The Powerfoyle solar cells have already made their way into seven off-the-shelf products – including headphones, wireless speakers and a bicycle helmet – while a further six have been announced. Customers include Adidas, Phillips and 3M, while they are also rumored to be in talks with LogiTech and Apple.

A battery-free future

Exeger is one of many startups pioneering the commercialization of indoor solar panels, with the promise of clean, endless power attracting researchers and entrepreneurs alike.

US-based Ambient Photonics was drawn into this space by the ‘magical’ potential of the smart home, as well as the hope that it would be possible to eliminate the need for disposable batteries.

“The scale at which smart electronics can be deployed is limited by battery life and the use of traditional batteries, which require continuous charging, stagnate product design and have negative environmental impacts,” said Bates Marshall, co-founder and CEO of Environmental photonics, narrated The independent.

Billions of disposable batteries are thrown away every year
Billions of disposable batteries are thrown away every year (Getty Images)

Television remote controls alone are responsible for throwing away 3.1 billion disposable batteries every year Samsung estimates. The Korean electronics giant has made the switch from alkaline batteries to photovoltaics a priority to achieve its sustainability goals, claiming it could reduce greenhouse gas emissions by around 6,000 tonnes per year.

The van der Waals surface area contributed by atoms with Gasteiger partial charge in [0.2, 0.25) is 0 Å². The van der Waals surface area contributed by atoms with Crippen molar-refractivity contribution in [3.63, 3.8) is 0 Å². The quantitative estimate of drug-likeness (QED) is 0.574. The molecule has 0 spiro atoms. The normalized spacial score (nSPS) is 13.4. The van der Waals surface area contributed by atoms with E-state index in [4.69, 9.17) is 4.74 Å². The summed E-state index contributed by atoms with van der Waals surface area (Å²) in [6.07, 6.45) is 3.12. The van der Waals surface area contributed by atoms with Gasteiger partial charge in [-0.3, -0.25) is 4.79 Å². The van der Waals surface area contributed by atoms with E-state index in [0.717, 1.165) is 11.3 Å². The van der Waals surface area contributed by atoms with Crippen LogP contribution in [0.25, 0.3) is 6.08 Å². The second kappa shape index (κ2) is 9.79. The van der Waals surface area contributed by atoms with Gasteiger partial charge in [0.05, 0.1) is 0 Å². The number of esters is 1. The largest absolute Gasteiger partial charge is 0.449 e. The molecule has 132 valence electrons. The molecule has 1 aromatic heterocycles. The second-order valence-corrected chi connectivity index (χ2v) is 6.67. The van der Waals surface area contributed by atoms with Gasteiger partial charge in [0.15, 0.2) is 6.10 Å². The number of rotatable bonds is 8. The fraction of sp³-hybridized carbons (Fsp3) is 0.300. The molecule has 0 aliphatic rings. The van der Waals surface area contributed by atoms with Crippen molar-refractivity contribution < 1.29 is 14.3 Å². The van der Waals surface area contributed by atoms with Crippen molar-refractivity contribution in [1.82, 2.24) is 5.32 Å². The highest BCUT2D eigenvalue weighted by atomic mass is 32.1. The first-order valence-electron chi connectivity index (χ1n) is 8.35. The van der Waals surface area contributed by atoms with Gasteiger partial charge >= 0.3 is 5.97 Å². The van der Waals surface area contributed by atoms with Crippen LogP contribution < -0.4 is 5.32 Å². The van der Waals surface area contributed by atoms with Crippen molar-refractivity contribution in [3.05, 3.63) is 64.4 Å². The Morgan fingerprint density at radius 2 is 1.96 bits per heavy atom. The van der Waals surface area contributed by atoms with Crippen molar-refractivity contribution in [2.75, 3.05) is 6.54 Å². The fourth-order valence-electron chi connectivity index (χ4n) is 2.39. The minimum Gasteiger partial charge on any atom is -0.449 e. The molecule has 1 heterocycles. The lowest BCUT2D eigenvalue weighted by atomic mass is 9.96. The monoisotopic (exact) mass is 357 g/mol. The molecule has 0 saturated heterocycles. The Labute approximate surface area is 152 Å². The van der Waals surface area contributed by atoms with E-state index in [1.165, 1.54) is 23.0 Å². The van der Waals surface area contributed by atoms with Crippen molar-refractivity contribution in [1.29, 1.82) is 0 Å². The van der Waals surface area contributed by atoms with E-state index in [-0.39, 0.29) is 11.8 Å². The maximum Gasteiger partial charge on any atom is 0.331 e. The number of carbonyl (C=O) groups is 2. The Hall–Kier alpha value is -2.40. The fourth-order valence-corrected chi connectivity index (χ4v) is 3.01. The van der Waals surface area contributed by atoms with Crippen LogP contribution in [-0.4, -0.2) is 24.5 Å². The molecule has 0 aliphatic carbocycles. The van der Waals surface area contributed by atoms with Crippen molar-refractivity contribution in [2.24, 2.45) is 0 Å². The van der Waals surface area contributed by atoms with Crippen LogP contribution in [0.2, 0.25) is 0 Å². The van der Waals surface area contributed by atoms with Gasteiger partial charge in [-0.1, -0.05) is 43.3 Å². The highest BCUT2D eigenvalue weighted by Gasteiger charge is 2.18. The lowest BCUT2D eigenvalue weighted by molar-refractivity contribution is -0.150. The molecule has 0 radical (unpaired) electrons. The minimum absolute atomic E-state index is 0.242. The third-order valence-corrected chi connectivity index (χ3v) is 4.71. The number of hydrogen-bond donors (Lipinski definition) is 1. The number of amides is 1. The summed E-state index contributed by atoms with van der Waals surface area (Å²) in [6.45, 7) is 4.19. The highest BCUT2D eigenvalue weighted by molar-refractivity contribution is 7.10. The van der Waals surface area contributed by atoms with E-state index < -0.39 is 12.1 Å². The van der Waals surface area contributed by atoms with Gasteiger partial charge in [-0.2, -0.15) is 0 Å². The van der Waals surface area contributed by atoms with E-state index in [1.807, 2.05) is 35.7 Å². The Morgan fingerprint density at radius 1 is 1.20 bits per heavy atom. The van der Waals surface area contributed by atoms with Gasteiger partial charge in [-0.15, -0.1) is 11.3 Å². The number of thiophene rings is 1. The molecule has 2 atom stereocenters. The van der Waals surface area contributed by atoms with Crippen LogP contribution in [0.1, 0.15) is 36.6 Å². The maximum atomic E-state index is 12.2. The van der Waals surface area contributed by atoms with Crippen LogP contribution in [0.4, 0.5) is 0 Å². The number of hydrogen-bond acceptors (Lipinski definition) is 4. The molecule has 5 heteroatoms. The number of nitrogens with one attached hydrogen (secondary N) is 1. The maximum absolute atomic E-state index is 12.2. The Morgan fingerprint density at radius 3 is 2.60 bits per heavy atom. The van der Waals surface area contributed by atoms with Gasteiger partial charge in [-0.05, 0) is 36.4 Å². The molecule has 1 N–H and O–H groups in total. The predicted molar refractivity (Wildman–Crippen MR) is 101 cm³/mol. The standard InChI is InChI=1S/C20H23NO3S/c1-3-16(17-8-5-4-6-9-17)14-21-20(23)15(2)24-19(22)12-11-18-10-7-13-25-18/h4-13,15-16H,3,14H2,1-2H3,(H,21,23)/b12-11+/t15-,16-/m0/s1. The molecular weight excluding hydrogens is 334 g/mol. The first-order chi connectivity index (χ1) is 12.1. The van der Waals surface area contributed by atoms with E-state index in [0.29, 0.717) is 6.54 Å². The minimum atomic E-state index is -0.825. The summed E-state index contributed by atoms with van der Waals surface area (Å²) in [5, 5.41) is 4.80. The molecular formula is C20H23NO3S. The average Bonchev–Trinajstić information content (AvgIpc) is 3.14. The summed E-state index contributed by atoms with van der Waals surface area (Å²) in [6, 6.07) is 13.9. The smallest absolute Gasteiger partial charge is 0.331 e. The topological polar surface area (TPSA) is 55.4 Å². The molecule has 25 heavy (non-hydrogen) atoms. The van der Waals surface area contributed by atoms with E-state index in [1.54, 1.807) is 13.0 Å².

“Every advance in the power density of our product brings us closer to a future where the need for disposable batteries is significantly reduced, if not completely overcome,” says Marshall.

Ambient Photonics’ DSSCs have so far been integrated into remote controls, although limitations on the amount of heat and light they can be exposed to mean the technology is currently limited to indoor applications.

The versatility and durability of Exerger’s Powerfoyle means its only limitations are power-intensive devices such as laptops and smartphones – although they could significantly increase battery life by 50-100 percent. Exeger is also exploring a solar-powered tablet case that could provide enough power for infrequent users so they never need to charge.

“Our grandchildren will laugh because we had cables,” says Fili.

Prototypes of products embedded with Exeger's Powerfoyle solar cells include tablets, bags and even curtains
Prototypes of products embedded with Exeger’s Powerfoyle solar cells include tablets, bags and even curtains (Exeger)

One trend Fili has noticed is that users of Powerfoyle products have become much more aware of their surroundings and the presence of light in their lives. “We make people light aware,” he says, “because light is power.”

Fili is driven by the belief that the Powerfoyle is an era-defining technology. Exeger is the first to commercialize the technology on this scale, although it is still relatively nascent as Fili considers everyone on the planet a potential user. Others seem to have confidence in his claims Forbes He compares him to figures such as Jeff Bezos, Bill Gates and Elon Musk.

The technology behind Exeger’s solar cells, like the printers that produce them, is a closely guarded secret. Even the purpose of the thousands of Powerfoyles currently being printed every minute at the Stockholm factory is not yet widely known. (Their elongated shape strongly suggests that they will be used in a product that most of us use every day – a product on which this article is being typed.)

“This is really huge,” says Fili. “We just signed a contract with the world’s largest supplier of keyboards and mice, and have already partnered with some of the largest companies and brands in the world. This technology is going to take over the world.”